Newport Beach Boardriders Coalition feature on Surfline
Billabong is proud to be at the forefront of the local boardriders movement here in the United States, and we are excited to be sponsoring the Newport Beach Boardriders Coalition. Surfline recently profiled the entire club and town showing why Newport Beach is unique to the entire surfing world. Here's a preview of the article.
Before Newport Beach became officially recognized as a city in 1906, before beachside homes went for rent for $500 in the early days, and before today, when that same 500 bones couldn’t rent you a cot in a closet, the US Government wanted nothing to do with the peninsular strip of coast.
In pre-Civil War America, a team of government officials surveyed the Balboa Peninsula by boat to determine whether the inlet could be turned into a harbor, but quickly abandoned the plan due to, “a frightful swell rolling and tumbling at all stages of the tide, making it dangerous to cross in boats of any kind.”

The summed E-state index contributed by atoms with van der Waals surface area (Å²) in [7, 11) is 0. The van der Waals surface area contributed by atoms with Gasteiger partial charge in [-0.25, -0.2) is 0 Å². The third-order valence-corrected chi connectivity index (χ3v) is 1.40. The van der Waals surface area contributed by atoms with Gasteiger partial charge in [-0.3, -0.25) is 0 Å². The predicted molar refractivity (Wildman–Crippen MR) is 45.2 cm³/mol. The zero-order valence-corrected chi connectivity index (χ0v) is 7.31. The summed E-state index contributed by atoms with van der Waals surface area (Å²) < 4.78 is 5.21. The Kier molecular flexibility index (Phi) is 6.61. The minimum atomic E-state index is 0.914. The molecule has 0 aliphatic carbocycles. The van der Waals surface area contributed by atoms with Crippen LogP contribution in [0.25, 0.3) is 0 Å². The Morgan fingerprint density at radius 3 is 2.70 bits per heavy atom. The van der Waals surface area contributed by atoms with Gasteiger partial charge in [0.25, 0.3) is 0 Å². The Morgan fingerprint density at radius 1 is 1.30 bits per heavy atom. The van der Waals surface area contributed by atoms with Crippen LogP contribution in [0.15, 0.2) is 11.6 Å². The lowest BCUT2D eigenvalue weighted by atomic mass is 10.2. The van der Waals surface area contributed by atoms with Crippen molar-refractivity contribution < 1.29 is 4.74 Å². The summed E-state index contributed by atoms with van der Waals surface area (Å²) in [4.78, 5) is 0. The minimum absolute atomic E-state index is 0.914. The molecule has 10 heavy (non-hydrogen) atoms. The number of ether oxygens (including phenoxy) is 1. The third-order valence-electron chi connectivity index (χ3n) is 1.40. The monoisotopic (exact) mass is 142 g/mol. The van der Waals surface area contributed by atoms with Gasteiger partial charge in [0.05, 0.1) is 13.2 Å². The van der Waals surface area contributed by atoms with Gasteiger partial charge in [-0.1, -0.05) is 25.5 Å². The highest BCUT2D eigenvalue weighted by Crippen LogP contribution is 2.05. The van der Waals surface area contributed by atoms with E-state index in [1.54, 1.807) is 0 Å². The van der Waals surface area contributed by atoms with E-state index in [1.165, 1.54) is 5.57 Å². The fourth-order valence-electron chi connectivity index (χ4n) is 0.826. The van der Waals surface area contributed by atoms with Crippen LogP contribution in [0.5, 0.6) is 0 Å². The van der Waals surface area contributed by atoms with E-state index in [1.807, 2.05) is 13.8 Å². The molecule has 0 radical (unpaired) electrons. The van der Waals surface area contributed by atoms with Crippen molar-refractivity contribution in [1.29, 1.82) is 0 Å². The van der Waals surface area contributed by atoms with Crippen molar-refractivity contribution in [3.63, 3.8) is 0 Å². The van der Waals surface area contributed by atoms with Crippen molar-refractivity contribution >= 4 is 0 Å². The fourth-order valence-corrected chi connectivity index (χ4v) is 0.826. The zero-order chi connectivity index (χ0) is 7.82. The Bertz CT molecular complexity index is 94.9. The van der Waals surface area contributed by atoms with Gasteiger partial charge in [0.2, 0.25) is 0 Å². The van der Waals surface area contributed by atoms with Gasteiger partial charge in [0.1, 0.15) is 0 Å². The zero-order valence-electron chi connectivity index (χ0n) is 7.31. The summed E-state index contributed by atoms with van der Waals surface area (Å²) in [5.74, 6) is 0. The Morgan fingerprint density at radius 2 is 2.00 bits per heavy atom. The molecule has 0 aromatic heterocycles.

An aborted mission to develop the area, yes, but also Newport Beach’s first surf report. And an early indication of the town’s significance in the history of surfing.
From the Wedge to River Jetties, Newport’s plentiful waves are the pulse of the surf industry. Many major brands, media companies, movers and shakers have set up shop in or near the city limits. And with the industry in their backyard, formative beachbreaks in their front, the crop of kids coming out of Newport consistently strikes fear into other Southern California surf towns.
So, when West Coat Board Riders clubs were resurrected last year, it was projected that Newport Beach would dominate. That is, if they could pull off assembling a team.
“Maybe we were all burnouts 20 years ago,” said Grant Collins, a lifelong Newport local, about a past attempt to establish a club. “That’s why it didn’t work. But now, at my age, if you have the drive to do something, you do it. Back then, you throw it against the wall one time and if it doesn’t stick…”
“…if it doesn’t stick, then let’s go drinking!” Jamie Reidling chimed in, laughing.
“It’s much different now,” Collins continued, more serious, less wistful for the recklessness of youth. “And it’s much needed for the kids of today. Put down the phone, get off the Instagram. Come to BBQs, come hang out with older generations, and come surf together as a community.”
Read the entire feature here on Surfline.